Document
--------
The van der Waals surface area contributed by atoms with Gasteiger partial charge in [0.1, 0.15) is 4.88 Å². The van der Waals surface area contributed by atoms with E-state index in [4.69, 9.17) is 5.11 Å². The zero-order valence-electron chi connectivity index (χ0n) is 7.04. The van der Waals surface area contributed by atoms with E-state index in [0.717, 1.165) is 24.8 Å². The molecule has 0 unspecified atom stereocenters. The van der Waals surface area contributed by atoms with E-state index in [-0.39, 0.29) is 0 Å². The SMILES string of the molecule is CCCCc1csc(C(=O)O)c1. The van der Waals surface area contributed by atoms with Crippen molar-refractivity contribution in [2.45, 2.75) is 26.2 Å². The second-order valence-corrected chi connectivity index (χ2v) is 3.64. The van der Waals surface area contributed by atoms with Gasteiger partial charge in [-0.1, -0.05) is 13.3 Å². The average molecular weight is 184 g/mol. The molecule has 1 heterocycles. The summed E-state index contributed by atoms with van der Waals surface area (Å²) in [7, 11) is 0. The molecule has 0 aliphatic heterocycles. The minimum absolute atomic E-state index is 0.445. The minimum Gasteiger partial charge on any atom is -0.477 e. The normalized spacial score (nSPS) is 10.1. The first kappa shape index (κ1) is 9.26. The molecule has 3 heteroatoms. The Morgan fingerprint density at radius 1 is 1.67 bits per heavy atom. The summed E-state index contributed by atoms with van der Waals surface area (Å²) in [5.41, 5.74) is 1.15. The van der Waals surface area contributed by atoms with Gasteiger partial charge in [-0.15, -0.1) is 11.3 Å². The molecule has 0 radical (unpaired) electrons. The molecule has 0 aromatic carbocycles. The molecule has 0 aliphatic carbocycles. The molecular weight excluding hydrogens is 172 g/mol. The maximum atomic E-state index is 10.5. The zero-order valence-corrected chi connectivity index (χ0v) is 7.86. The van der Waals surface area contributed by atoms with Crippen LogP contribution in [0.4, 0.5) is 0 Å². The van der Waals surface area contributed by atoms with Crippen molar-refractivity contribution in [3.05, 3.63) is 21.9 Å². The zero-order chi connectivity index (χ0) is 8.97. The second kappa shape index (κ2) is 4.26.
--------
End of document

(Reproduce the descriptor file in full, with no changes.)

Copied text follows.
The van der Waals surface area contributed by atoms with Gasteiger partial charge in [0.1, 0.15) is 4.88 Å². The van der Waals surface area contributed by atoms with E-state index in [4.69, 9.17) is 5.11 Å². The zero-order valence-electron chi connectivity index (χ0n) is 7.04. The van der Waals surface area contributed by atoms with E-state index in [0.717, 1.165) is 24.8 Å². The molecule has 0 unspecified atom stereocenters. The van der Waals surface area contributed by atoms with E-state index in [-0.39, 0.29) is 0 Å². The SMILES string of the molecule is CCCCc1csc(C(=O)O)c1. The van der Waals surface area contributed by atoms with Crippen molar-refractivity contribution in [2.45, 2.75) is 26.2 Å². The second-order valence-corrected chi connectivity index (χ2v) is 3.64. The van der Waals surface area contributed by atoms with Gasteiger partial charge in [-0.1, -0.05) is 13.3 Å². The average molecular weight is 184 g/mol. The molecule has 1 heterocycles. The summed E-state index contributed by atoms with van der Waals surface area (Å²) in [7, 11) is 0. The molecule has 0 aliphatic heterocycles. The minimum absolute atomic E-state index is 0.445. The minimum Gasteiger partial charge on any atom is -0.477 e. The normalized spacial score (nSPS) is 10.1. The first kappa shape index (κ1) is 9.26. The molecule has 3 heteroatoms. The Morgan fingerprint density at radius 1 is 1.67 bits per heavy atom. The summed E-state index contributed by atoms with van der Waals surface area (Å²) in [5.41, 5.74) is 1.15. The van der Waals surface area contributed by atoms with Gasteiger partial charge in [-0.15, -0.1) is 11.3 Å². The molecule has 0 radical (unpaired) electrons. The molecule has 0 aromatic carbocycles. The molecule has 0 aliphatic carbocycles. The molecular weight excluding hydrogens is 172 g/mol. The maximum atomic E-state index is 10.5. The zero-order valence-corrected chi connectivity index (χ0v) is 7.86. The van der Waals surface area contributed by atoms with Crippen LogP contribution in [0.4, 0.5) is 0 Å². The van der Waals surface area contributed by atoms with Crippen molar-refractivity contribution in [3.05, 3.63) is 21.9 Å². The zero-order chi connectivity index (χ0) is 8.97. The second kappa shape index (κ2) is 4.26.